The design pattern for schools around the world in the mid-late 1800s were the English Public Schools, especially Rugby School. Under the ‘Muscular Christianity’ mantra, the aim was to turn out boys fully developed mentally, morally and physically – to send them out fitted in body and soul for everything the world of the 19th…

MARN GROOK & INDIGENOUS FOOTBALL GAMES

It would be a mistake to say ‘Marn Grook’ was the football  game of all Australia before the arrival of the British. As with language and customs, the ball games and other amusements of Aboriginal communities were greatly varied. Other ‘football’ like games across the continent included ‘Purru Purru’, ‘Mingorm’, ‘Buroinjin’ and ‘Woggabaliri’. Below is…

‘DALLY M’ & ‘THE GREEN MAN OF HYDE PARK’

When Messenger first arrived into Rugby fame with the NSW Waratahs in 1906 they called him ‘Dally’, but this wasn’t his real name – it was a nick-name, taken from a now long-forgotten figure in Sydney’s colonial past, who many today simply know as ‘the green man of Hyde Park’. Born in Balmain in 1883,…

SPRINGBOKS VISIT RE-BOOTED CANBERRA RUGBY

Super Rugby teams from South Africa are now visitors to Canberra every year. Long forgotten perhaps is that a visit by South Africa’s Springboks in 1937 was the catalyst for the re-birth of Rugby in Australia’s capital. The 1937 Springboks, captained by Philip Nel, revered in South African and international Rugby history, defeated the Wallabies…

REDISCOVERING AN ANCIENT RUGBY BOND

The Wallabies met Samoa for the first time at Pontypool (Wales) during the 1991 World Cup, but the Rugby connections between the two nations are far older, reaching back to 1925 when a now long-forgotten Sydney schoolboy of Samoan blood won Test selection… Australian players of Pacific Islands birth or ancestry is now commonplace. In…

THE MICKITY-MULGA FOOTBALL MATCH

“The Mickity-Mulga Football Match” is a poem about a fictitious rugby game played in central-western New South Wales c.1900. Written by reporter, journalist and sometime amateur poet, W.T. Goodge, it was included in a collection of his verses published in 1904. Now the township of Mickity-Mulga, Which lies on the bank of the Bland, Is…

SYDNEY UNIVERSITY FC – AUSTRALIA’S FIRST RUGBY CLUB?

It has been thought that the Sydney University Football Club (SUFC) was in 1863 the first rugby football club founded in Australia. The SUFC’s jersey badge and merchandise feature “1863″ in respect to its founding season, and the club is often referred to as “The Birthplace” of the code in Australia. Little hard evidence remains…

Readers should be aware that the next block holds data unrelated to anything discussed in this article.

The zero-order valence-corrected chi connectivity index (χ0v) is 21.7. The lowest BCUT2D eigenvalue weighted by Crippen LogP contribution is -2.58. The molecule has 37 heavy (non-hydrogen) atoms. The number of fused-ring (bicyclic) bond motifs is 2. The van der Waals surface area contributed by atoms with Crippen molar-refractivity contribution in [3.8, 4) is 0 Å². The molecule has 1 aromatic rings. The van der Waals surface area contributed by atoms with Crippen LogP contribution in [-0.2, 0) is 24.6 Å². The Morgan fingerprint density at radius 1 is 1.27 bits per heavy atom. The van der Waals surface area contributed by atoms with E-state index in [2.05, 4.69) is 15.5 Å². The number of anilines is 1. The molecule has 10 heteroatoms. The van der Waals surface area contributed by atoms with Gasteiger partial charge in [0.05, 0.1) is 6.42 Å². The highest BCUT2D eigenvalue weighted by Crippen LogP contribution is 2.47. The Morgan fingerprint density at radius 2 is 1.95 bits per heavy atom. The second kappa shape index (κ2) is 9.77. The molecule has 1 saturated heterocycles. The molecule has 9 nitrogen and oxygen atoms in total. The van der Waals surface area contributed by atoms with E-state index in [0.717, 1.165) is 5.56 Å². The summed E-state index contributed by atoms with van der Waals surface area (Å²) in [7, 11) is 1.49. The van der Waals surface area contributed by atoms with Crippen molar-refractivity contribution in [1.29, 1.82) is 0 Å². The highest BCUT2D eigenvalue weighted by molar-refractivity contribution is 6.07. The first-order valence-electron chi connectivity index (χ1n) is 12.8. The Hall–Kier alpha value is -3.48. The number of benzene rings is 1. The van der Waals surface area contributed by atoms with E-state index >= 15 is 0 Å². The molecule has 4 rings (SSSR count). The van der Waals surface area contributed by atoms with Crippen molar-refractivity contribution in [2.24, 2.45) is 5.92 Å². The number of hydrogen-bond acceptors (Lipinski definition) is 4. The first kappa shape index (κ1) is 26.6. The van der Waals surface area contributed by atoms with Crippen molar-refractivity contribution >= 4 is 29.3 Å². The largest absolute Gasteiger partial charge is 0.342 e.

WALLABIES ANSWERED EMPIRE’S CALL

Story written & researched by Sean Fagan for SaintsAndHeathens.com First published in The Sydney Morning Herald as ‘Rugby Answered the Empire’s Call in World War 1‘. “No omissions by the selectors on this trip,” wrote Lieutenant George Pugh in a letter home to Sydney from war-torn France in early 1916. “It puts you in mind…

“NO, WE SHALL HAVE A GAME OF OUR OWN”

So what are we to make of Tom Wills’ often quoted declaration that, at the founding of Australian rules football [AFL], he responded to the suggestion of adopting Rugby laws by saying, “No, we shall have a game of our own”? Would a young man who had played five football seasons at Rugby School shun…

WARATAHS OF THE ANZAC BREED

When the Waratahs met the All Blacks in Sydney on 11 July 1914, to open the season’s international games, no one could have known that within weeks Australia and the British Empire would be at war with Germany and Austria. By war’s end, a third of the NSW team would be dead. The New Zealanders,…

THE FIRST PRINCE OF RUGBY

Mention is often made of the key dates and stories behind the founding of the world’s first Rugby clubs in the late 1850s and early 1860s, but barely anything is ever mentioned of the star players of this pioneering era. Rather than an oversight, it is a reflection of there simply being a lack of…

MUDDIED OAFS OF RUGBY